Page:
The vehicle 100 can include one or more autonomous driving modules 160. The autonomous driving module(s) 160, in one embodiment, operates in conjunction with the surveillance system 170. Alternatively, in one embodiment, the autonomous driving module 160 is embodied within the surveillance system 170 as part of the monitoring module 220 and/or the response module 230. In either case, the autonomous driving module 160 may receive data from the sensor system 120 and/or any other type of system capable of capturing information relating to the vehicle 100 and/or the external environment of the vehicle 100. In one or more arrangements, the autonomous driving module(s) 160 can use such data to generate one or more driving scene models. The autonomous driving module(s) 160 can determine position and velocity of the vehicle 100. The autonomous driving module(s) 160 can determine the location of obstacles, obstacles, or other environmental features including traffic signs, trees, shrubs, neighboring vehicles, pedestrians, etc.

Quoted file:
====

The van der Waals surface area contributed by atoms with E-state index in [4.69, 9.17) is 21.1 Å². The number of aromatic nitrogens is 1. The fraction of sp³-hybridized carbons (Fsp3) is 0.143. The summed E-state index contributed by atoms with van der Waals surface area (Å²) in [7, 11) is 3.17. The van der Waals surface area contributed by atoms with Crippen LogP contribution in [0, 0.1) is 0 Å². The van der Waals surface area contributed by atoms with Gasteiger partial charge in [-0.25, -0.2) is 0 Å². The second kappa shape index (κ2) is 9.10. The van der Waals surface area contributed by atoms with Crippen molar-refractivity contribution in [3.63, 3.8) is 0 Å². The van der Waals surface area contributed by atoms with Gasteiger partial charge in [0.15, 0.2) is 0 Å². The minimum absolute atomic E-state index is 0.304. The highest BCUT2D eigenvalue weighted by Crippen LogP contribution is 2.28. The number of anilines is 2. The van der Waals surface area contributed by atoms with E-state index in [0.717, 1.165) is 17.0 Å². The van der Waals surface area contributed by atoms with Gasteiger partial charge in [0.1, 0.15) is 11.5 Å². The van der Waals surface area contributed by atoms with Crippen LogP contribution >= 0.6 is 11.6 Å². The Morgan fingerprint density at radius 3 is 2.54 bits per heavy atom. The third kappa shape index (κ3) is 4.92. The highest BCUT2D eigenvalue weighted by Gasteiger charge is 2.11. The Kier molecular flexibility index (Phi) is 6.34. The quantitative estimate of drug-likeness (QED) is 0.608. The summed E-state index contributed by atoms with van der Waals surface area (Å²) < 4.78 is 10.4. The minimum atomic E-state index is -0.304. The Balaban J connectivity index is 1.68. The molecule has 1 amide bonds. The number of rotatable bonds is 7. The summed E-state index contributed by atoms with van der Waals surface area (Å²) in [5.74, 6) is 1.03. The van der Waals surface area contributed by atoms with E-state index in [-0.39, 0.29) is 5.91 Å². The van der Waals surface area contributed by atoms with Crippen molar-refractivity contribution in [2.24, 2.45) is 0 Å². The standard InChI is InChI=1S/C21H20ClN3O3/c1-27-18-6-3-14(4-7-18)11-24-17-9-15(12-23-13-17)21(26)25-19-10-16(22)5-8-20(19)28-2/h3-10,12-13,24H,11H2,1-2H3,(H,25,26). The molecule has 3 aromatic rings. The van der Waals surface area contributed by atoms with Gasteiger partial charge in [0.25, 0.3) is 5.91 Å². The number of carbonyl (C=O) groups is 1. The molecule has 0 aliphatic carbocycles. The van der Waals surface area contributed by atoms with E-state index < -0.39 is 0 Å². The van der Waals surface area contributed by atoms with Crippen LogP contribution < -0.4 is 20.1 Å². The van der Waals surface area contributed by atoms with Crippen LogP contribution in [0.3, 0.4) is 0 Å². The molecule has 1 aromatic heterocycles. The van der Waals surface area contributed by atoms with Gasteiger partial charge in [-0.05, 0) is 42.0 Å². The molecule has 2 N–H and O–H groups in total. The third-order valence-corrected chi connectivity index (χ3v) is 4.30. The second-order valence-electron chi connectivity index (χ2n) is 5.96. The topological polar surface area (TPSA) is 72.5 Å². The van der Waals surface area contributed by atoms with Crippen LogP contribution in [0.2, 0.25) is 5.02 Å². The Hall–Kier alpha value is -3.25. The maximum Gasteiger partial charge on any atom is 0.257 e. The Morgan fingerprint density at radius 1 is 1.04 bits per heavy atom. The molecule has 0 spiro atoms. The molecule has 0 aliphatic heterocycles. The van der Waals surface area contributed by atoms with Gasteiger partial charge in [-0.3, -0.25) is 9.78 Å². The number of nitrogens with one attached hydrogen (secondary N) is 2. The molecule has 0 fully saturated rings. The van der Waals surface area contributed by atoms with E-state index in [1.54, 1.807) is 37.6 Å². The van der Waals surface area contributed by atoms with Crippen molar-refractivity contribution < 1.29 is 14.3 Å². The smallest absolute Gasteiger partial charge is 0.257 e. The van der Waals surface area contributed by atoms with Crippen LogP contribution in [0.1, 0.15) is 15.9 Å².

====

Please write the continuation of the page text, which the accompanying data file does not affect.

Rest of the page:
The autonomous driving module(s) 160 can be configured to receive, and/or determine location information for obstacles within the external environment of the vehicle 100 for use by the processor(s) 110, and/or one or more of the modules described herein to estimate position and orientation of the vehicle 100, vehicle position in global coordinates based on signals from a plurality of satellites, or any other data and/or signals that could be used to determine the current state of the vehicle 100 or determine the position of the vehicle 100 with respect to its environment for use in either creating a map or determining the position of the vehicle 100 in respect to map data.